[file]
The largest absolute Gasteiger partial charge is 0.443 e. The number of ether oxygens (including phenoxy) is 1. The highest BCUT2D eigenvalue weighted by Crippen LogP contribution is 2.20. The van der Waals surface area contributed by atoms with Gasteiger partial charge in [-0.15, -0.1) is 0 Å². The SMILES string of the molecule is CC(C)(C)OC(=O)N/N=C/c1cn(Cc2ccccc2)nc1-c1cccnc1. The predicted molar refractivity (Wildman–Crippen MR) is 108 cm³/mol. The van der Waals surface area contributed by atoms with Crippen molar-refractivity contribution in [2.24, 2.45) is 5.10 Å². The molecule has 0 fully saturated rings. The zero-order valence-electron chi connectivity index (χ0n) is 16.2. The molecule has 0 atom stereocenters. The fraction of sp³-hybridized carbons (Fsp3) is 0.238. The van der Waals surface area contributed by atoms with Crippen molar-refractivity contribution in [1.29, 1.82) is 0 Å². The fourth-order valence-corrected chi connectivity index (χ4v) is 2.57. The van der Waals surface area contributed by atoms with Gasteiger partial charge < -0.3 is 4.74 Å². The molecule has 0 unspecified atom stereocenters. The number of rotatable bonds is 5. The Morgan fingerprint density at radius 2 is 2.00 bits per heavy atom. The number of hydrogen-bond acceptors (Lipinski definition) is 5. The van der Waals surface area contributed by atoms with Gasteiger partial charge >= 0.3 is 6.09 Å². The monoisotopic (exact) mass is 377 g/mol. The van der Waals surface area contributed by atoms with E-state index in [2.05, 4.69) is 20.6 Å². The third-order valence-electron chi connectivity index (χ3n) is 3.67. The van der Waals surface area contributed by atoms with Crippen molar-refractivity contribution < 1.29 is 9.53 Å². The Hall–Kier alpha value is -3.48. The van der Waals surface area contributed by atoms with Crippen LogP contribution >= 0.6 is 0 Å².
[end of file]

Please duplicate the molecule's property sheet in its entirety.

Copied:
The largest absolute Gasteiger partial charge is 0.443 e. The number of ether oxygens (including phenoxy) is 1. The highest BCUT2D eigenvalue weighted by Crippen LogP contribution is 2.20. The van der Waals surface area contributed by atoms with Gasteiger partial charge in [-0.15, -0.1) is 0 Å². The SMILES string of the molecule is CC(C)(C)OC(=O)N/N=C/c1cn(Cc2ccccc2)nc1-c1cccnc1. The predicted molar refractivity (Wildman–Crippen MR) is 108 cm³/mol. The van der Waals surface area contributed by atoms with Crippen molar-refractivity contribution in [2.24, 2.45) is 5.10 Å². The molecule has 0 fully saturated rings. The zero-order valence-electron chi connectivity index (χ0n) is 16.2. The molecule has 0 atom stereocenters. The fraction of sp³-hybridized carbons (Fsp3) is 0.238. The van der Waals surface area contributed by atoms with Crippen molar-refractivity contribution in [1.29, 1.82) is 0 Å². The fourth-order valence-corrected chi connectivity index (χ4v) is 2.57. The van der Waals surface area contributed by atoms with Gasteiger partial charge < -0.3 is 4.74 Å². The molecule has 0 unspecified atom stereocenters. The number of rotatable bonds is 5. The Morgan fingerprint density at radius 2 is 2.00 bits per heavy atom. The number of hydrogen-bond acceptors (Lipinski definition) is 5. The van der Waals surface area contributed by atoms with Gasteiger partial charge >= 0.3 is 6.09 Å². The monoisotopic (exact) mass is 377 g/mol. The van der Waals surface area contributed by atoms with E-state index in [2.05, 4.69) is 20.6 Å². The third-order valence-electron chi connectivity index (χ3n) is 3.67. The van der Waals surface area contributed by atoms with Crippen molar-refractivity contribution < 1.29 is 9.53 Å². The Hall–Kier alpha value is -3.48. The van der Waals surface area contributed by atoms with Crippen LogP contribution >= 0.6 is 0 Å².